Moving on to my critique, I’ll first analyze Sveinsdóttir’s argument that sex is a conferred property. As part of her argument, she claims that one’s sex assignment does not grant the ability to bear children, but rather it is “some other [set of] properties that the sex assignment is intended to track” (Sveinsdóttir 62). She further asserts that sex’s primary explanatory power is found “when it comes to the distribution of various social resources, privileges and burdens” (ibid.). To her mind, this “suggests that sex is a social property and not a natural one” (ibid.). In the paragraph being cited, it’s not clear whether the characteristics are natural or social. However, the characteristics would have to be natural, since social traits do not impact birthing capacity. In order for her argument to succeed, it must be established that the sexual property is not naturally contained within the biological characteristics tracked by sexuality. For the property to be contained within the characteristics means that it may be empirically derived from the function of the relevant characteristics. If the sex property can be derived simply from the function of certain characteristics, then we may say that sex is a natural, non-conferred property. Consequently, if the property is naturally derived from biological characteristics, then it need not explain any of the relevant functions of said traits; since sex would be a property derived from functional biological characteristics, it would not have to explain anything. Furthermore, so long as sexuality can be established as a natural property, it does not matter why they have a strong social role. As such, its primary role in social delineations need not be worrisome.

In order for us to assume that the sex property is separate from the natural traits it tracks, we have to ask two questions: first, how is sex defined? Second, what are the biological functions of the traits it tracks? A basic definition of sex could be as follows: it is one’s designated role in the reproductive cycle. The physical traits associated with the reproductive cycle are: the penis, the testicles, etc; the vagina, the uterus, ovaries, etc. The former characteristics clearly play an inseminating role; the latter traits play a “receptive,” “carrying,” and birthing role. It is readily observable that there are people who possess these body parts, and thus play particular roles in the reproductive cycle, all other things being equal. Given this information, it seems that two categories are immediately derivable: first, there is the category of people whose body parts, all other things being equal, would designate them as those who produce eggs viable for insemination. Second, there is the category of people whose body parts, all other things being equal, would designate them as those who produce sperm, and thus fulfill the inseminating role. The former obviously corresponds to the ‘female’ category, and the latter corresponds to the ‘male’ category. In other words, these designations are clearly derivable from certain biological traits and their functions. Therefore, male-ness and female-ness are natural properties.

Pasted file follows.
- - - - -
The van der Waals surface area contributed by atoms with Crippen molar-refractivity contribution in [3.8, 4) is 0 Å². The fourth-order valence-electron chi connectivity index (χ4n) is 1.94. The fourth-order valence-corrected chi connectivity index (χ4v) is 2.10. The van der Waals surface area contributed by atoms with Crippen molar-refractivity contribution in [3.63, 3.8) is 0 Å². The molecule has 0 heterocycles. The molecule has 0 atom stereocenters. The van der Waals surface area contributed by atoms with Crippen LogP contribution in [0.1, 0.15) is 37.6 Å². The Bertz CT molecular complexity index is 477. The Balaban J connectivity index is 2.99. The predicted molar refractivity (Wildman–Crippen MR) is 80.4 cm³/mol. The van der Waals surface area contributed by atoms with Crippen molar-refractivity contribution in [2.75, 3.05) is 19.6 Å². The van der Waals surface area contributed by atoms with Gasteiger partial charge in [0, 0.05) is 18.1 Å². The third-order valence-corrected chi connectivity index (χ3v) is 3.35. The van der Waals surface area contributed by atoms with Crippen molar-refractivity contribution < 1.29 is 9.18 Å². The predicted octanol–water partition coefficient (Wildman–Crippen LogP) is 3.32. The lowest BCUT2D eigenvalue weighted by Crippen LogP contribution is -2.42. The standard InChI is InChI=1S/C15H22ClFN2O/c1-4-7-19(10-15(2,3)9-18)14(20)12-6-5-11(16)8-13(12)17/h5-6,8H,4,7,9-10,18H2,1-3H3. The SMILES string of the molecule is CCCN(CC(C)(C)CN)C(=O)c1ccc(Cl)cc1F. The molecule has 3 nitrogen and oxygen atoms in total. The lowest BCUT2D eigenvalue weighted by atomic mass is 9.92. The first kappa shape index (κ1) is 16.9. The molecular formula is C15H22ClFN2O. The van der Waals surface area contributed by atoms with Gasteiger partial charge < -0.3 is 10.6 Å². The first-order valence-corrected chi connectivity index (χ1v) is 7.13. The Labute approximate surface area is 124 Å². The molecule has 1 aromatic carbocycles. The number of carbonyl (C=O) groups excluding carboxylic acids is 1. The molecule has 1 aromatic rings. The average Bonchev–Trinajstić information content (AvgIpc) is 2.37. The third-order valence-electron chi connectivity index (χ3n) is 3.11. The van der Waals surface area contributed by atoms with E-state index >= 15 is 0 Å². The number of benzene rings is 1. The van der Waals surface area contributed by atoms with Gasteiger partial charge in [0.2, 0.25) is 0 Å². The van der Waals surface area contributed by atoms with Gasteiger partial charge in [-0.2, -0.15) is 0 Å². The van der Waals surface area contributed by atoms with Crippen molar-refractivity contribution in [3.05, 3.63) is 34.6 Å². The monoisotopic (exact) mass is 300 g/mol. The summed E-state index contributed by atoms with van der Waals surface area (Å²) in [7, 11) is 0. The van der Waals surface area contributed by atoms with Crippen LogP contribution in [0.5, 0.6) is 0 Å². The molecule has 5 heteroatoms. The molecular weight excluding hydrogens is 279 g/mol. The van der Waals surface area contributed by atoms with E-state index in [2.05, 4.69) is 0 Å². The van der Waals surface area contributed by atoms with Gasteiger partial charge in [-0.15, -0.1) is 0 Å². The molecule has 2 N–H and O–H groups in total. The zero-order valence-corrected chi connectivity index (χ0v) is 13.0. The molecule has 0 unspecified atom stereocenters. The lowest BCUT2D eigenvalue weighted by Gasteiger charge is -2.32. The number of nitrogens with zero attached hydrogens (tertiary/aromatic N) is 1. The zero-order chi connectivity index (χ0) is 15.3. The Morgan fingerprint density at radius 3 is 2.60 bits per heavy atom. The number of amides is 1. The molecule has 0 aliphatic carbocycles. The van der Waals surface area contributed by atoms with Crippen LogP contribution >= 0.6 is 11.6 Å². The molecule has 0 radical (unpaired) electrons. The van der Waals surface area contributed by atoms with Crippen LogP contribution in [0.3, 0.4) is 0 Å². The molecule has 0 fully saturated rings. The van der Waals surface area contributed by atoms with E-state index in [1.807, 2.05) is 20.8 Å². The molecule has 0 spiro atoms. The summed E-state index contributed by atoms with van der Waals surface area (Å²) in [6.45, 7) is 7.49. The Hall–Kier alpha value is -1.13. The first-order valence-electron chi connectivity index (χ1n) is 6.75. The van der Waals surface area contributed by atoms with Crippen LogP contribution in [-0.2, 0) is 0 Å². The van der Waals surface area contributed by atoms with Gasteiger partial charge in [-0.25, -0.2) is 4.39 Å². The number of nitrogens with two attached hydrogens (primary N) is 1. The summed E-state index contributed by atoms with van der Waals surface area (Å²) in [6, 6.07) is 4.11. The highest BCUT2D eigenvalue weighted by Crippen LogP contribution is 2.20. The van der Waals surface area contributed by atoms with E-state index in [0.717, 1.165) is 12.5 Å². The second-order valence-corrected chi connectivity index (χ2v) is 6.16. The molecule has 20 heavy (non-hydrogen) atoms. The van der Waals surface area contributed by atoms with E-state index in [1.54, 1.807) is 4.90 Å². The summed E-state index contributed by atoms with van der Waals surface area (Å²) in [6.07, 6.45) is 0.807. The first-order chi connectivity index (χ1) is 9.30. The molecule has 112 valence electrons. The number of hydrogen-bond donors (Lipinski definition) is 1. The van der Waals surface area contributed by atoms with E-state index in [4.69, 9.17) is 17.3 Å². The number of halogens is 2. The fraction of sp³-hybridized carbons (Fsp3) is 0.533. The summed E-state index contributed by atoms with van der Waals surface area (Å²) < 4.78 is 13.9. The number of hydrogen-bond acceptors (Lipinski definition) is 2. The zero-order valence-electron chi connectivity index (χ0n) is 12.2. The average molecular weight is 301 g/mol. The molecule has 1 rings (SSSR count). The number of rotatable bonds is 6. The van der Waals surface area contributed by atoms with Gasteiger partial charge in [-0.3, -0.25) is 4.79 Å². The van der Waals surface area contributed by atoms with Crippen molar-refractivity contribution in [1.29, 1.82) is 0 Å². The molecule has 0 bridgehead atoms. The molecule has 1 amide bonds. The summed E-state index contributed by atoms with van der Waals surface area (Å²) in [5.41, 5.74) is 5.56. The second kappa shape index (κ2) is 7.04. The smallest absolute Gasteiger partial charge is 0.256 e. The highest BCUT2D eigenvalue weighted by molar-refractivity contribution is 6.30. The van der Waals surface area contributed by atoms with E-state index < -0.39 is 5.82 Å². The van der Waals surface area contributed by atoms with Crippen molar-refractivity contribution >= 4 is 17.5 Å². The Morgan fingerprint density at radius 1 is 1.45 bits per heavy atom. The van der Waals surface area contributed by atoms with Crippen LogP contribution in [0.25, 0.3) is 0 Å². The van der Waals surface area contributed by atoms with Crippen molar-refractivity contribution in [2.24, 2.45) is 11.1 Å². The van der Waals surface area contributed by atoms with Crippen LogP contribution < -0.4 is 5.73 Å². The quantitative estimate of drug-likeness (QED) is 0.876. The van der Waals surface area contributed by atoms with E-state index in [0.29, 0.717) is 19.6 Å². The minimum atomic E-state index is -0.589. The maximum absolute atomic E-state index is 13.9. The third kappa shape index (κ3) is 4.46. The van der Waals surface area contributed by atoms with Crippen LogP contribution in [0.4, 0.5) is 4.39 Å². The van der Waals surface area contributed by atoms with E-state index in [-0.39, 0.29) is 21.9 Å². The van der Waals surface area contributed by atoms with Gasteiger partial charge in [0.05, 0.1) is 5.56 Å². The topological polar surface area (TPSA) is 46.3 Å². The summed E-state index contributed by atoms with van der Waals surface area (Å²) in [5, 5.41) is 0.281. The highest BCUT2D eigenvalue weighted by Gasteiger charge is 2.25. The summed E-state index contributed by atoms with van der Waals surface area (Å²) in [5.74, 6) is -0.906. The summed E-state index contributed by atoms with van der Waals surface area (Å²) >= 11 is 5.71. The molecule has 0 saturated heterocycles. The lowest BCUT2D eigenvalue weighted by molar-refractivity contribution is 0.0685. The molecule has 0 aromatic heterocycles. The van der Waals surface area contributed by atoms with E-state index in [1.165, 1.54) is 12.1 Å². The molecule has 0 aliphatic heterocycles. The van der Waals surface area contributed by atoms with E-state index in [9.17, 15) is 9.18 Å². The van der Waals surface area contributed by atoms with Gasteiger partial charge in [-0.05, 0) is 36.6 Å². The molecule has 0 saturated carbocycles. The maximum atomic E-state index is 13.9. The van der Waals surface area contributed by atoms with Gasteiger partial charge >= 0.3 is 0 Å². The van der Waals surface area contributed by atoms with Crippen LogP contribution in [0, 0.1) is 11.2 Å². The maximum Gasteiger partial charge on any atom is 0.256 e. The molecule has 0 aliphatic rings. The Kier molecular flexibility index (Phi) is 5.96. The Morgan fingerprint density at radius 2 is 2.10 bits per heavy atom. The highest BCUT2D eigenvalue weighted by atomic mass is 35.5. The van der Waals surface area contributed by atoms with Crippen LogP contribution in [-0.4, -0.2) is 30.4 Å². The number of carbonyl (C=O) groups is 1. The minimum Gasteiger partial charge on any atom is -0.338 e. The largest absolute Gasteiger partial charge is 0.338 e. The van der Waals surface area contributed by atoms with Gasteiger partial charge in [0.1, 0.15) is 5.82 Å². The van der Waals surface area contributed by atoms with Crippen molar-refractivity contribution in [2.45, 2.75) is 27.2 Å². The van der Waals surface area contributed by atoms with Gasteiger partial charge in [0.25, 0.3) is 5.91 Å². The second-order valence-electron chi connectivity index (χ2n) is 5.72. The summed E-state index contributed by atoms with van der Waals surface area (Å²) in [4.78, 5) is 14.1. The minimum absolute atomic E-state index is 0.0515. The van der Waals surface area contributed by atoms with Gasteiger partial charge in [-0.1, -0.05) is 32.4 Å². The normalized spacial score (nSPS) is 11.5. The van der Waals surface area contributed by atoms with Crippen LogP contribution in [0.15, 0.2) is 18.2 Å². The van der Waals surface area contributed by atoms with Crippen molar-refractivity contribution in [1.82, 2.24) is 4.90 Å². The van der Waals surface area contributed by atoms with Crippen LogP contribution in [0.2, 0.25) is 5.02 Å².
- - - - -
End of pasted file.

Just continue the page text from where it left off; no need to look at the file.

To revisit what was discussed: Sveinsdóttir argues that sex is constructed within gender norms, and is a property conferred by authority figures. She asserts that since its primary explanatory role is social, it should not be considered a natural property. In response to Sveinsdóttir, I argued that apart from the biological characteristics relevant to reproduction, the properties of male-ness and female-ness would be non-existent. Thus, my arguments demonstrate that it is reasonable to assume sex as a natural property.

Works Cited

Butler, Judith. Gender Trouble. New York: Routledge, 1990.

Sveinsdóttir, Ásta Kristjana. “The Metaphysics of Sex and Gender.” Feminist Metaphysics. 2011. 47-65.

A Philosophical Response to “You are Born a Man or a Woman. You Don’t Get to Choose”